Airport & Flight
Check with your airline for specific baggage regulations:
Packing & Handling Baggage
- Be sure that each of your bags is clearly and completely labeled. For each piece, place one permanent address label on the outside and another on the inside. For reasons of security, never label baggage with your home address. Business cards make good permanent labels.
- In addition, attach to the handle of each bag a temporary label showing your name, destination city, and hotel.
- At your departure airport, your bags should be checked all the way to your final destination airport in Europe or Canada.
- Our advice: travel light. Most people pack far too much. Bags have a way of getting bigger and heavier by the minute, and porters and baggage carts never seem to be around when you need them. Some seasoned travelers recommend that you lay everything out within view then pack only half. Others advise packing trial bags, then carrying them for a while. It’s also a good idea to pack a collapsible nylon bag, in case your acquisitions outgrow your suitcase.
- Most travel packages ask on your registration if you’ll be traveling with ski equipment. Airlines must be advised in advance so they can reserve sufficient space in the baggage area.
- It is always a good idea to bring along your own comfortable ski boots, even if you intend to use rental equipment. A whole vacation can be spoiled by one day of wearing poorly fitted boots. If you do bring your own equipment, get good-sized boot and ski bags. Stuff your soft clothing and skiwear around the skis and boots to protect the equipment and save valuable suitcase space.
- Don’t even consider taking a carry-on bag that doesn’t fit in the airline’s overhead bin. If you are on a long transatlantic flight, a bag underfoot becomes intolerable – you need every cubic inch of space for yourself. In your carry-on, pack a change of clothes and other essentials to tide you over in case your checked bags are delayed (a rare possibility).
- Do not pack anything that is fragile, valuable, or perishable in checked baggage.
- Money, jewelry, important documents and medicine should always be hand carried.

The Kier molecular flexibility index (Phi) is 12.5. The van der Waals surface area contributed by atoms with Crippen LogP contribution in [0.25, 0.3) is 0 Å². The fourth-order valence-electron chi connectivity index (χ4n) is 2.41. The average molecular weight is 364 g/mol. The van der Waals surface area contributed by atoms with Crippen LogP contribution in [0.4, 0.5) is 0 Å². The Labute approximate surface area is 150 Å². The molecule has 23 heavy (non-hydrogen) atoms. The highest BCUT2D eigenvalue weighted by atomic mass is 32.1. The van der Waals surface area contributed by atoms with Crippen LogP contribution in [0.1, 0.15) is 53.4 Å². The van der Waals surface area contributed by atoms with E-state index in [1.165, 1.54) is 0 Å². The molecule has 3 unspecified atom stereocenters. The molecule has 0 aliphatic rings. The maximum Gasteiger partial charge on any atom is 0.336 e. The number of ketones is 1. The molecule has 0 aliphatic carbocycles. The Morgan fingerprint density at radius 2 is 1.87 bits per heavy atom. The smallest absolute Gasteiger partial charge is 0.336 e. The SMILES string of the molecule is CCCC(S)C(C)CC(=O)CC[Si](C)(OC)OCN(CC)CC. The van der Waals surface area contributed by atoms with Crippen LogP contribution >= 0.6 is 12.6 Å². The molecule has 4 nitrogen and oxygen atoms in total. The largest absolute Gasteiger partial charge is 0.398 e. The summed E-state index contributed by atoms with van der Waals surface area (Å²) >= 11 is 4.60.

For specific information on baggage regulations for travelers in Canada:
Always arrive in good time for your flight departure on an international trip – much earlier than for a domestic flight. Ninety minutes in advance is adequate to ensure check-in and a good seat assignment. At the departure airport, your bags must be checked all the way to your final European or Canadian airport, and they are subject to a special international security inspection. You will usually receive boarding passes for all flight segments.
If you have flight-related questions, be sure to contact the correct source for help. For example, if you are part of a group but contact the public airline reservation numbers, you may receive incorrect information because these general agents do not have full access to all the details of your travel arrangements. Instead, check with your travel agent, sales rep or group coordinator to make sure you receive correct information from the right source.
When you check in, verify that the airline has your frequent flyer number and that it has been correctly recorded.
Land-only arrangements, which include everything except air travel, are available with frequent flyer tickets or free travel arrangements.
For transfers to and from Innsbruck, travelers with land-only group packages need to be at the European arrival airport at the same time as their club group. Otherwise, they may need to make their own ground transfer arrangements. There is no refund for unused transfers.
Please note that land-only packages count toward lodging frequent flyer allowances but not toward airfare frequent flyer allowances.
Baby and Child Travel
Arrangements vary according to age. For infants under two years old, the typical charge for air travel is ten percent of the adult fare, but it depends on the airline. Hotels do not usually charge unless a special crib is needed. Again, charges vary by hotel and are paid locally.
Children up to twelve years old are usually eligible for reduced rates. At special group travel rates, there is usually no reduced airfare for children.
Wear loose, comfortable clothes and shoes, since feet tend to swell during long flights. Drink lots of water and non-alcoholic beverages. Since the air on planes is dry, you might want to pack some moisturizing cream in your carry-on bag.
Avoiding Jet Lag (Europe)
There are as many ways to avoid the effects of international traveling as there are breakfast cereals. Here is a simple two-step plan that works:
- Sleep during the flight. It’s hard to deny yourself the drinks, food and entertainment offered on a transatlantic flight. But once you’re at your destination, you’ll be grateful for every hour of in-flight sleep you packed in. So, as soon as you’re in the air, reset your watch to European time. Aim for five to six hours of sleep, using an over-the-counter or prescription sleeping aid if necessary.
- When you get to Europe, by all means keep moving. Apparently, our bodies reset our internal clocks according to our exposure to natural light. While sleeping when it’s not nighttime may be tempting, it might also be your undoing. So, psyche yourself up! Remember – mind over body. Tell yourself it’s the beginning of a great new day and to get going. Go outdoors, check out the neighborhood, do some window shopping. Then eat a light dinner and go to bed at, or a little before, your normal time. The good news? You’ll be refreshed and ready to go when you awaken the next morning.